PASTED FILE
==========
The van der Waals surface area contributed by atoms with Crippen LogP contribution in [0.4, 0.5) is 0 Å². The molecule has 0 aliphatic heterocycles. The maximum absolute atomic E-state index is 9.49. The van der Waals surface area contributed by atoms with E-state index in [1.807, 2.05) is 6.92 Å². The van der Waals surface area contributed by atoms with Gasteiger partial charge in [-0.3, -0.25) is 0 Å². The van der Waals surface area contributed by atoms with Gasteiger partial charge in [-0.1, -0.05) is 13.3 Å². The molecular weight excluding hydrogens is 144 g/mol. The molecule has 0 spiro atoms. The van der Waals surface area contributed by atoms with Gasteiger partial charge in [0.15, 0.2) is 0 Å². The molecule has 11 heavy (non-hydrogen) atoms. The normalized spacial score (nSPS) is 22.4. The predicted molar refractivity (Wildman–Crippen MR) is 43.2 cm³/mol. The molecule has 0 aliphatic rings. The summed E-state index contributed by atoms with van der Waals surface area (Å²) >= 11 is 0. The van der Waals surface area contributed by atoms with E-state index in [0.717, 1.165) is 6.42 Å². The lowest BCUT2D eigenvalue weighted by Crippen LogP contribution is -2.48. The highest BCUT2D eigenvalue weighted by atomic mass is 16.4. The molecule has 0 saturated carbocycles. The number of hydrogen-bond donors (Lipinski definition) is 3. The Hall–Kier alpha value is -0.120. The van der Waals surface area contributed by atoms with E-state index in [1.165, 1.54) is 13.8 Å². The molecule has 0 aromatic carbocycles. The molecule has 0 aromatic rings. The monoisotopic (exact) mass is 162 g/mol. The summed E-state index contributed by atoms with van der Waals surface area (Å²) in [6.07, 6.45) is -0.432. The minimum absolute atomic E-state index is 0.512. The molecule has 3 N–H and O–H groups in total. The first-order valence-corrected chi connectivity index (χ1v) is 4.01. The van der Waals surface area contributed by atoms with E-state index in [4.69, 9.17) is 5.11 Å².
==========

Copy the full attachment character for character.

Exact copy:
The van der Waals surface area contributed by atoms with Crippen LogP contribution in [0.4, 0.5) is 0 Å². The molecule has 0 aliphatic heterocycles. The maximum absolute atomic E-state index is 9.49. The van der Waals surface area contributed by atoms with E-state index in [1.807, 2.05) is 6.92 Å². The van der Waals surface area contributed by atoms with Gasteiger partial charge in [-0.3, -0.25) is 0 Å². The van der Waals surface area contributed by atoms with Gasteiger partial charge in [-0.1, -0.05) is 13.3 Å². The molecular weight excluding hydrogens is 144 g/mol. The molecule has 0 spiro atoms. The van der Waals surface area contributed by atoms with Gasteiger partial charge in [0.15, 0.2) is 0 Å². The molecule has 11 heavy (non-hydrogen) atoms. The normalized spacial score (nSPS) is 22.4. The predicted molar refractivity (Wildman–Crippen MR) is 43.2 cm³/mol. The molecule has 0 aliphatic rings. The summed E-state index contributed by atoms with van der Waals surface area (Å²) >= 11 is 0. The van der Waals surface area contributed by atoms with E-state index in [0.717, 1.165) is 6.42 Å². The lowest BCUT2D eigenvalue weighted by Crippen LogP contribution is -2.48. The highest BCUT2D eigenvalue weighted by atomic mass is 16.4. The molecule has 0 saturated carbocycles. The number of hydrogen-bond donors (Lipinski definition) is 3. The Hall–Kier alpha value is -0.120. The van der Waals surface area contributed by atoms with E-state index in [1.165, 1.54) is 13.8 Å². The molecule has 0 aromatic carbocycles. The molecule has 0 aromatic rings. The monoisotopic (exact) mass is 162 g/mol. The summed E-state index contributed by atoms with van der Waals surface area (Å²) in [6.07, 6.45) is -0.432. The minimum absolute atomic E-state index is 0.512. The molecule has 3 N–H and O–H groups in total. The first-order valence-corrected chi connectivity index (χ1v) is 4.01. The van der Waals surface area contributed by atoms with E-state index in [4.69, 9.17) is 5.11 Å².